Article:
As the author of some of the most searing indictments of the damage governments and people can do, George Orwell has become synonymous with the kind of prescience most artists only dream of. But all …
This item is available in full to subscribers.
If you're a print subscriber, but do not yet have an online account, click here to create one.
Click here to see your options for becoming a subscriber.
If you made a voluntary contribution in 2022-2023 of $50 or more, but do not yet have an online account, click here to create one at no additional charge. VIP Digital Access includes access to all websites and online content.
As the author of some of the most searing indictments of the damage governments and people can do, George Orwell has become synonymous with the kind of prescience most artists only dream of. But all of that doesn’t mean his work can’t also be extremely entertaining.
Jessica Robblee’s production at the Arvada Center of Orwell’s legendary “Animal Farm” proves that even the most familiar of stories are capable of being told in unique ways while conveying powerful truths.
“Orwell designed the story to be carried across borders, so he chose his allegory really deliberately. He wanted to use universally recognizable imagery,” Robblee, who handled both adaptation and directing duties, explained. “The show is relatable —audiences are observing and listening to characters mystified by the circumstances they’re in and puzzling through scary times. That doesn’t feel very far from the conversations we’ve all been having these days.”
“Animal Farm” runs at the center, 6901 Wadsworth Blvd., through Saturday, May 21. Most performances are at 7:30 p.m., with some at 1 and 2 p.m. The show is part of the center’s Black Box Repertory Theatre season.
Based on Nelson Bond’s adaptation, the show focuses on a farm where animals decide to take over the running of their farm when the current owner isn’t up to the task. An allegory on the Russian Revolution and early Soviet Union, the story retains its power because of the truths contained in its plot and characters.
“It’s the time-honored cycle: the few oppress the many (by force, by controlling information or by hoarding resources), people rise up against this system to change it, and then — amid the difficulty and confusion of trying to find a new way to do things — we slide back into the old system,” Robblee said. “So much of that backslide comes from fear (people scared of losing control) and of course from folks having a good old-fashioned appetite for power. Orwell wondered if that appetite might not be more problematic than violence, even.”
By bringing this famous story to life on the stage, Robblee, the cast and crew hope audiences will be inspired to change the way we think about the patterns we’re stuck in.
“The play is surprising in how it holds both joy and darkness, both comedy and tragedy,” she said. “It points out what I think many of us feel — that there’s a necessity for us to operate differently. That’s hard to do even on a personal level… and improving systems on a societal level is an intensely daunting task. But the alternative is horrifying. I think Orwell wants us to get that we must reframe our practice of thinking, even if it’s uncomfortable.”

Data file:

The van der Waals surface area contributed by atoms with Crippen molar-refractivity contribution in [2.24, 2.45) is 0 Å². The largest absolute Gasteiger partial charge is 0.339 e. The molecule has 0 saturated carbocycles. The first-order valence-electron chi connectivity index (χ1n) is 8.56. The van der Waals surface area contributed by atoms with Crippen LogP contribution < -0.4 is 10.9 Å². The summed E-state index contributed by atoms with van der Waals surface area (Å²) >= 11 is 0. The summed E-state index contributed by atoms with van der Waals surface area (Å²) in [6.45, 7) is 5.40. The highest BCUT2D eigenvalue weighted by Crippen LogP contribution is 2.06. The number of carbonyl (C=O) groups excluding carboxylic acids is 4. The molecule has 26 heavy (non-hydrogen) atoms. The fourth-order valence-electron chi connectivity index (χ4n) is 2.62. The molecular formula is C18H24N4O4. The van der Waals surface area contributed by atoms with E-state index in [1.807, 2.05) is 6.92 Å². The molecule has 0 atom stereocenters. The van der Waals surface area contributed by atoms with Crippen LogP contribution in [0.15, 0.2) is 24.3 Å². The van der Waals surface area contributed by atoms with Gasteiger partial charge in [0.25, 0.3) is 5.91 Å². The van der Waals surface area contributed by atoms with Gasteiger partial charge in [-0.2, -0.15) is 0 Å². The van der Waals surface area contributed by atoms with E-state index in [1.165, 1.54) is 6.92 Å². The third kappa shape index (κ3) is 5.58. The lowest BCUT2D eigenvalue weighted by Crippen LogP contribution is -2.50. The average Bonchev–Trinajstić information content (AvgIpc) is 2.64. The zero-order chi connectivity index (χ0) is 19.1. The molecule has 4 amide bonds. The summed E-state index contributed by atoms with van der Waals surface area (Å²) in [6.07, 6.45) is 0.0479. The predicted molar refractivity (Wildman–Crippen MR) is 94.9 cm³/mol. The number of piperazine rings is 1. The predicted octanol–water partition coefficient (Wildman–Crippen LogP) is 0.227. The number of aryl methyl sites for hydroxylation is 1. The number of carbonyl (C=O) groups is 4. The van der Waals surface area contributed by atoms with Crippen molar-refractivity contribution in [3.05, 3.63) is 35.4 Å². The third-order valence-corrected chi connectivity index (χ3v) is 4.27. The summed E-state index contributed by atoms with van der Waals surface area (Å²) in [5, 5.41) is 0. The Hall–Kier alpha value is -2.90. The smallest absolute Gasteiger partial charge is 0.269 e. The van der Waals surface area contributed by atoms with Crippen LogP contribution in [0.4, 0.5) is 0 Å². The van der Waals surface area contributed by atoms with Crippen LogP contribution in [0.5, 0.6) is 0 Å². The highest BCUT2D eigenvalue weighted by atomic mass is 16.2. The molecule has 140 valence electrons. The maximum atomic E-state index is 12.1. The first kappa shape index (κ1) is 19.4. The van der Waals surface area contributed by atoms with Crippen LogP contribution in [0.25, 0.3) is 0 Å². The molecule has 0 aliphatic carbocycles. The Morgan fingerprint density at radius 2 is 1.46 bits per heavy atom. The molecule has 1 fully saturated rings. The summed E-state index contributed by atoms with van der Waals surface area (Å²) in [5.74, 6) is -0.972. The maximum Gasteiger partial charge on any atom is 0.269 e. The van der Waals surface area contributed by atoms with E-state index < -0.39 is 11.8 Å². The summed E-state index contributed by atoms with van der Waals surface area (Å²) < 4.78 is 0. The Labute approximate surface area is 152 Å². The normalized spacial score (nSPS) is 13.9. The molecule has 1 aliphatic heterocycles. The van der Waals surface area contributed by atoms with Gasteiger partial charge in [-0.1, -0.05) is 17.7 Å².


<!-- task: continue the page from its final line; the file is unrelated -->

For information and tickets, visit https://arvadacenter.org/events/animal-farm.
Get into the mind of a child at Clyfford Still
The Clyfford Still Museum’s latest exhibit goes in-depth on how children think about the art that speaks to them. “Clyfford Still, Art, and the Young Mind” runs at the museum, 1250 Bannock St. in Denver, through Aug. 7. The exhibit was co-curated with children from six months old to age eight from all over the state but was designed to engage visitors of all ages.
According to provided information, the interactive exhibit uses existing research about what kinds of art children like at different points in their development and organizes the works into five gallery themes: high contrast, scale, pattern, the world around us and color. Visit https://clyffordstillmuseum.org/youngminds for more information.
Step into Frida Kahlo’s world
A true artist can bring the viewer into their world with the power of the work they created. Frida Kahlo was an artist of tremendous power; one whose creations charge the imagination. And now the Immersive Frida Kahlo exhibition offers a chance to really step into her world.
The event runs at Lighthouse Denver, 3900 Elati St., through May 30. The exhibit is from the same team behind the Immersive Van Gogh exhibit and features some of Kahlo’s most popular works brought to life by Italy’s Massimiliano Siccardi. There will be yoga classes and special date night activities hosted as part of the exhibit.
Tickets are available at immersive-frida.com/Denver.
Clarke’s Concert of the Week — Clairo at the Fillmore Auditorium
Claire Elizabeth Cottrill, who records under the name Clairo, first made a name for herself with music that blended pop with lo-fi electronic elements. But last year she released her sophomore album “Sling,” which traded that in for stripped down acoustic guitars and searching, incisive lyricism.
In support of the record Clairo will be stopping by the Fillmore Auditorium, 1510 Clarkson St. in Denver, at 7 p.m. on Sunday, March 20. Clairo will be joined by Arlo Parks, a British singer/songwriter whose debut album was released in 2021 and appeared on numerous best of the year lists.
Get tickets at www.livenation.com.
Clarke Reader’s column on culture appears on a weekly basis. He can be reached at Clarke.Reader@hotmail.com.
Other items that may interest you
We have noticed you are using an ad blocking plugin in your browser.
The revenue we receive from our advertisers helps make this site possible. We request you whitelist our site.